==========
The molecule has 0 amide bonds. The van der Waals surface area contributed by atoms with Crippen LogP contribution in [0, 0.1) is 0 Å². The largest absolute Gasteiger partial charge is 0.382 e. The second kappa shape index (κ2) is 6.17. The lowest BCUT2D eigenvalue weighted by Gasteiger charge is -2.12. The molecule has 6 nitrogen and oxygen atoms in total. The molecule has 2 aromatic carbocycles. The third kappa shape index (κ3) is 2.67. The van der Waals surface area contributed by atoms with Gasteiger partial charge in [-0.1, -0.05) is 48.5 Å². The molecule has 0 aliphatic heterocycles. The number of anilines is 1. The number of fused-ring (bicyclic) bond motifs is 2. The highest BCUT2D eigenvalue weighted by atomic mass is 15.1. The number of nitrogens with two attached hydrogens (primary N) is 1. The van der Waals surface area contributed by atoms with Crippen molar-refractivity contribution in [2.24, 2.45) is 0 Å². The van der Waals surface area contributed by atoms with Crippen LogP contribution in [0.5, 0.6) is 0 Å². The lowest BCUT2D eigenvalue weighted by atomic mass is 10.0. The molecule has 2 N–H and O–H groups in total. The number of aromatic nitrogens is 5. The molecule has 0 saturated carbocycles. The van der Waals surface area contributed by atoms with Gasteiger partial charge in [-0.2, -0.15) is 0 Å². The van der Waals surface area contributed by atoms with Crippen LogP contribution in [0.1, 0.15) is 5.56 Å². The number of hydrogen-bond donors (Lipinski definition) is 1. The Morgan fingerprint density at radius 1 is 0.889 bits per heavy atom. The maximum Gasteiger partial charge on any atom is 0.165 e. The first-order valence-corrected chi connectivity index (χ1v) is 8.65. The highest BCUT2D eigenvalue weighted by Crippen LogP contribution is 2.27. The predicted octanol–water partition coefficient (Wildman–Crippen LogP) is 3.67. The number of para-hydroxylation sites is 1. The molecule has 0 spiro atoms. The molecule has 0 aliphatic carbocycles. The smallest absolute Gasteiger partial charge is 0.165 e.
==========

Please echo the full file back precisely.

The molecule has 0 amide bonds. The van der Waals surface area contributed by atoms with Crippen LogP contribution in [0, 0.1) is 0 Å². The largest absolute Gasteiger partial charge is 0.382 e. The second kappa shape index (κ2) is 6.17. The lowest BCUT2D eigenvalue weighted by Gasteiger charge is -2.12. The molecule has 6 nitrogen and oxygen atoms in total. The molecule has 2 aromatic carbocycles. The third kappa shape index (κ3) is 2.67. The van der Waals surface area contributed by atoms with Gasteiger partial charge in [-0.1, -0.05) is 48.5 Å². The molecule has 0 aliphatic heterocycles. The number of anilines is 1. The number of fused-ring (bicyclic) bond motifs is 2. The highest BCUT2D eigenvalue weighted by atomic mass is 15.1. The number of nitrogens with two attached hydrogens (primary N) is 1. The van der Waals surface area contributed by atoms with Crippen molar-refractivity contribution in [2.24, 2.45) is 0 Å². The van der Waals surface area contributed by atoms with Crippen LogP contribution in [0.5, 0.6) is 0 Å². The lowest BCUT2D eigenvalue weighted by atomic mass is 10.0. The molecule has 2 N–H and O–H groups in total. The number of aromatic nitrogens is 5. The molecule has 0 saturated carbocycles. The van der Waals surface area contributed by atoms with Gasteiger partial charge in [-0.2, -0.15) is 0 Å². The van der Waals surface area contributed by atoms with Crippen LogP contribution in [0.1, 0.15) is 5.56 Å². The number of hydrogen-bond donors (Lipinski definition) is 1. The Morgan fingerprint density at radius 1 is 0.889 bits per heavy atom. The maximum Gasteiger partial charge on any atom is 0.165 e. The first-order valence-corrected chi connectivity index (χ1v) is 8.65. The highest BCUT2D eigenvalue weighted by Crippen LogP contribution is 2.27. The predicted octanol–water partition coefficient (Wildman–Crippen LogP) is 3.67. The number of para-hydroxylation sites is 1. The molecule has 0 spiro atoms. The molecule has 0 aliphatic carbocycles. The smallest absolute Gasteiger partial charge is 0.165 e.